Stock Market: It’s Back – Market Volatility Worldwide
After months of speculation as to when the party was about to end, everything changed on Aug. 21 with steep declines in U.S. markets, followed by a rollercoaster ride that saw the Dow Jones Industrial Average (DJIA) start the trading day on Monday, Aug. 24 off by more than 1,000 points. Major ups and downs, which we haven’t seen the like of since the start of the financial crisis in August 2008, provided investors with a whipsaw of activity. The U.S. markets weathered a correction (a loss of 10 percent in the value of the Standard & Poor 500 index was logged during the last full week of August), having jogged along without a major sell-off for about four years. Although the 1,000 point plunge on Aug. 24 was undeniably brutal (before whip sawing to close down by 588.40) market experts have been quick to reassure individual investors and to provide information on the causes and conditions that led to the volatility.
Here’s a summary of some of the key discussion points.
- Don’t blame it all on China. The stock market rout was caused by global issues and the ensuing volatility is worldwide, too. Although the 38 percent drop in the Shanghai Composite Index (a rout that began in June) and the reported slowdown of the Chinese economy were major factors in the start of the stock sell-off here and worldwide, there are additional issues. Other large developing nations like Brazil are struggling, and European exchanges and international companies have been hit by the global slowdown that is rippling across the globe. Falling commodity prices have global consequences and lower oil prices, which have hit energy-producing nations in the Middle East, Latin America and Russia, add to the woes.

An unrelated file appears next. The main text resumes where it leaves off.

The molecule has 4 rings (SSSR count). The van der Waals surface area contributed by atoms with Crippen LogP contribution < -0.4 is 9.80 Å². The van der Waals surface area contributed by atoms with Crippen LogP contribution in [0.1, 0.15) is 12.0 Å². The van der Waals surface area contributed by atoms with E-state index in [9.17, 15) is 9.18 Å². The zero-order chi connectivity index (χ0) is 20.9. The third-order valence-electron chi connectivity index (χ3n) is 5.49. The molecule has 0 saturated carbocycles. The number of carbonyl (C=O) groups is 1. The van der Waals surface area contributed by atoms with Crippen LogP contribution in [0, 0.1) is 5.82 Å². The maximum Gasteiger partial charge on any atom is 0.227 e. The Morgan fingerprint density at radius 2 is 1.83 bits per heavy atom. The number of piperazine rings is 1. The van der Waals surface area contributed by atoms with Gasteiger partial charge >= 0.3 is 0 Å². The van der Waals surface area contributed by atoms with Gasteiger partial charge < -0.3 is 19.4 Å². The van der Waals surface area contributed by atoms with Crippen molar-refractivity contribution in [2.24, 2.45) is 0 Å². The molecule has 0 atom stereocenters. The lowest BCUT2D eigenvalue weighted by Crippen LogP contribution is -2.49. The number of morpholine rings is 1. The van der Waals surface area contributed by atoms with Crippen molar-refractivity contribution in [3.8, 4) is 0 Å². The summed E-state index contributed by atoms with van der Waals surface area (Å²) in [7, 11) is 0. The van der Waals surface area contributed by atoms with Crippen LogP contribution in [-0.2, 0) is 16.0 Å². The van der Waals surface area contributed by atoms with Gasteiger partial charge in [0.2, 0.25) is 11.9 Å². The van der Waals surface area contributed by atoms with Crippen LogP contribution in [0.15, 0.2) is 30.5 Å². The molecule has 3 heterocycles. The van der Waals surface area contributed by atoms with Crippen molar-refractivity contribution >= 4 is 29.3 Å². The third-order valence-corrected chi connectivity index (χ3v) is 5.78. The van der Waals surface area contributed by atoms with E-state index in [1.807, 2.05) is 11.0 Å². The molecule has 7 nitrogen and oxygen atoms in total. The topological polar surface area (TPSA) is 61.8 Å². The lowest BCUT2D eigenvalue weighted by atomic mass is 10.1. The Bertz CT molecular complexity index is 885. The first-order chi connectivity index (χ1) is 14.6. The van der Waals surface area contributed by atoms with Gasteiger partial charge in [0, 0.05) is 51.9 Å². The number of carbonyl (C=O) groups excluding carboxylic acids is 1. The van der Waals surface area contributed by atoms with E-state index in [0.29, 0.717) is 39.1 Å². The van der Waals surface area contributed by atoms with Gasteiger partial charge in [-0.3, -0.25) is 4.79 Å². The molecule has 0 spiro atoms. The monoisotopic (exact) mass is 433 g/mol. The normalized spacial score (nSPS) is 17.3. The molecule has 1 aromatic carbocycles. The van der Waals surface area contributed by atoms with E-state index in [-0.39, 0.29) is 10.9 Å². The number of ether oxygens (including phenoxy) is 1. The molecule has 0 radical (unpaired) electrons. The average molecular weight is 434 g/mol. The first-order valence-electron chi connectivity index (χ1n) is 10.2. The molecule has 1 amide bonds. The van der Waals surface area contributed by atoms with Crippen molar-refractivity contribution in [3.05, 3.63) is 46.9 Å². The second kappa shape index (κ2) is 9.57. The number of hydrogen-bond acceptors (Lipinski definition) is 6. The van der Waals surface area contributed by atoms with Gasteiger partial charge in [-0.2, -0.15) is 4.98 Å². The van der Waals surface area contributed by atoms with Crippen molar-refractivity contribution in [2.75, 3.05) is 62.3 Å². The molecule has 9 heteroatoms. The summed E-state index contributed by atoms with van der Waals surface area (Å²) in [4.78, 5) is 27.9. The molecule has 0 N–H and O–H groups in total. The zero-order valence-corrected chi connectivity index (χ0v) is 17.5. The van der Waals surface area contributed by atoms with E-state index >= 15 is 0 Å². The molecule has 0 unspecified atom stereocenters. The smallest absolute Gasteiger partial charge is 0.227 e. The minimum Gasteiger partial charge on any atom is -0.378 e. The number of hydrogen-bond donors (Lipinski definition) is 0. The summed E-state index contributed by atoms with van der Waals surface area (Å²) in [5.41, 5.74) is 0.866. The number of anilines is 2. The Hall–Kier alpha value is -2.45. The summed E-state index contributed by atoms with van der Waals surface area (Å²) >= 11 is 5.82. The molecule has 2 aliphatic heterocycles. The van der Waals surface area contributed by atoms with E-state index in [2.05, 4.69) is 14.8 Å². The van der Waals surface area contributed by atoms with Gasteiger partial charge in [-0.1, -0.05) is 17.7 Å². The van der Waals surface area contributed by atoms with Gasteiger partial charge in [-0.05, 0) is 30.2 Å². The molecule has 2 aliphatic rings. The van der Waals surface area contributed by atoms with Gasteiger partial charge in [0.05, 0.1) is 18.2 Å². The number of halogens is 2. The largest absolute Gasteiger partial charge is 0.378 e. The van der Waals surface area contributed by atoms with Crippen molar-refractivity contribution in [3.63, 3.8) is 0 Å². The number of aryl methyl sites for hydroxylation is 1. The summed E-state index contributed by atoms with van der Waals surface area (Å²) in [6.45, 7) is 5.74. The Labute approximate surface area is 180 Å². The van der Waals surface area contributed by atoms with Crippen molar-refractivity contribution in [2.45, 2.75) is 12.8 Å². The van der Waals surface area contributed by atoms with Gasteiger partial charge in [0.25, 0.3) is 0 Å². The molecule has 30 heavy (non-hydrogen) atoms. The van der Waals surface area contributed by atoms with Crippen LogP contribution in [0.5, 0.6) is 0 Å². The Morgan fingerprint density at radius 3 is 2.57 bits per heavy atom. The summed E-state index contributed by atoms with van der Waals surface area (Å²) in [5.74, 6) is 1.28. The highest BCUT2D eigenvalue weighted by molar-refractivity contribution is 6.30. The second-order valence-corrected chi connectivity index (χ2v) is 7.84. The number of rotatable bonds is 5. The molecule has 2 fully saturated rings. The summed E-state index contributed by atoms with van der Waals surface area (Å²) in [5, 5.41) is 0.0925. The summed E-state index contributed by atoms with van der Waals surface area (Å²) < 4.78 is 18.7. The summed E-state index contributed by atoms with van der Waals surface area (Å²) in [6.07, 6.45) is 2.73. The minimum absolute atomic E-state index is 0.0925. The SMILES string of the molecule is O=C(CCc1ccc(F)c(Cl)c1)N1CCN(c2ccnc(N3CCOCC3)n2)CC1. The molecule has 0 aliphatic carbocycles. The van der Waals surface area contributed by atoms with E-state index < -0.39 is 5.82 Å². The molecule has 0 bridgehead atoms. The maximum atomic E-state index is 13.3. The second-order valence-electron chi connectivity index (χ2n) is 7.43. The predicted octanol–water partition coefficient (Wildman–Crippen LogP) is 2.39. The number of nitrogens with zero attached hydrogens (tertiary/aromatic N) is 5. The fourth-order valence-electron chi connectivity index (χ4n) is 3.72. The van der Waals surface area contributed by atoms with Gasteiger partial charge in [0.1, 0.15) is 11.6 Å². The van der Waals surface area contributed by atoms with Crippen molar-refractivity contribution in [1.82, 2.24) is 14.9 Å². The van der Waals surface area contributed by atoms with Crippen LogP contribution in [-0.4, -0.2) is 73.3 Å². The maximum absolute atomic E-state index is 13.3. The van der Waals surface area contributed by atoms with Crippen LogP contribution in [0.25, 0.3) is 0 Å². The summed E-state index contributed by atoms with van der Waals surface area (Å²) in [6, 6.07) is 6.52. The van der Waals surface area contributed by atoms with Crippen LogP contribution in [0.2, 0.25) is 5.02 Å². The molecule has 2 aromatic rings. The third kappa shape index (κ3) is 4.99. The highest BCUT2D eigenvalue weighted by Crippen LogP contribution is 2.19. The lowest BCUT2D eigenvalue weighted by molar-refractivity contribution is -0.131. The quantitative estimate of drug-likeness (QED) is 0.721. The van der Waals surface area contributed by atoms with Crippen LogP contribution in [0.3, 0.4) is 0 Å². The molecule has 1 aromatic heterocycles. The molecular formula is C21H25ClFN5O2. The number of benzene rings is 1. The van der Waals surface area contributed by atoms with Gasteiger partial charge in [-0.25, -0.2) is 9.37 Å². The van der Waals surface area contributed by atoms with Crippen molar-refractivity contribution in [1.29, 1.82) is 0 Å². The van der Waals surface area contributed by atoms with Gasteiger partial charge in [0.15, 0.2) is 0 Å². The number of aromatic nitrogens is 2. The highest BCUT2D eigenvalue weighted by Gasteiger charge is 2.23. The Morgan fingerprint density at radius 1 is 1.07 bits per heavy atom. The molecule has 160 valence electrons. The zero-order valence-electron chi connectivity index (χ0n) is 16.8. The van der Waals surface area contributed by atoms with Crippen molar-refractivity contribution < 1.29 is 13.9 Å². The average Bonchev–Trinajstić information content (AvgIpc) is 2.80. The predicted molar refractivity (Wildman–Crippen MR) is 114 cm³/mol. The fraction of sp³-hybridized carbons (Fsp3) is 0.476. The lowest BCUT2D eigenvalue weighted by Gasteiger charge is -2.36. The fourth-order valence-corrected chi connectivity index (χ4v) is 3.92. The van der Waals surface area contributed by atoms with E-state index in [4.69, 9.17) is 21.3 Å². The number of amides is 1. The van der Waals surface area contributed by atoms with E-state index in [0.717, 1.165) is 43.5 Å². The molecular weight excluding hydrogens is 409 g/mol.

- The Federal Reserve’s monetary policy has global consequences. Any changes to the monetary policies of the Federal Reserve will generate concern both here and abroad. If, or when, the Fed raises interest rates, it will hurt emerging markets because overseas investment could taper off sharply as traders see the end of cheap dollars.
- By comparison with European and other nations, the U.S. economy looks good. It might be scant comfort, but compared to the rest of the world, the U.S. is doing well. The economy grew at 2.3 percent from April to June, and unemployment stood at 5.3 percent in July. Oil price declines have boosted consumer confidence and helped manufacturers that rely on petroleum products or natural gas.
- Volatility and corrections are normal in equity markets. Experts are urging individual investors to stay the course. It’s too early to say whether major volatility will be short-lived or linger for a while. Regardless of this, the experts discourage drastic action during correction periods. On average, we see the markets go through a 10 percent correction every 20 months or so. We’ve had a placid six-year bull run of gains and that may have made the recent bouts of turbulence especially unsettling. It’s easy to forget that corrections are inevitable and relatively insignificant over the long haul.
Bottom line: Resist the urge to make major changes based on stock market moves. If you are considering rebalancing your portfolio (six years of gains may have resulted in a disproportionate percentage of equities in your portfolio), don’t act without the advice of professional tax and investment advisors.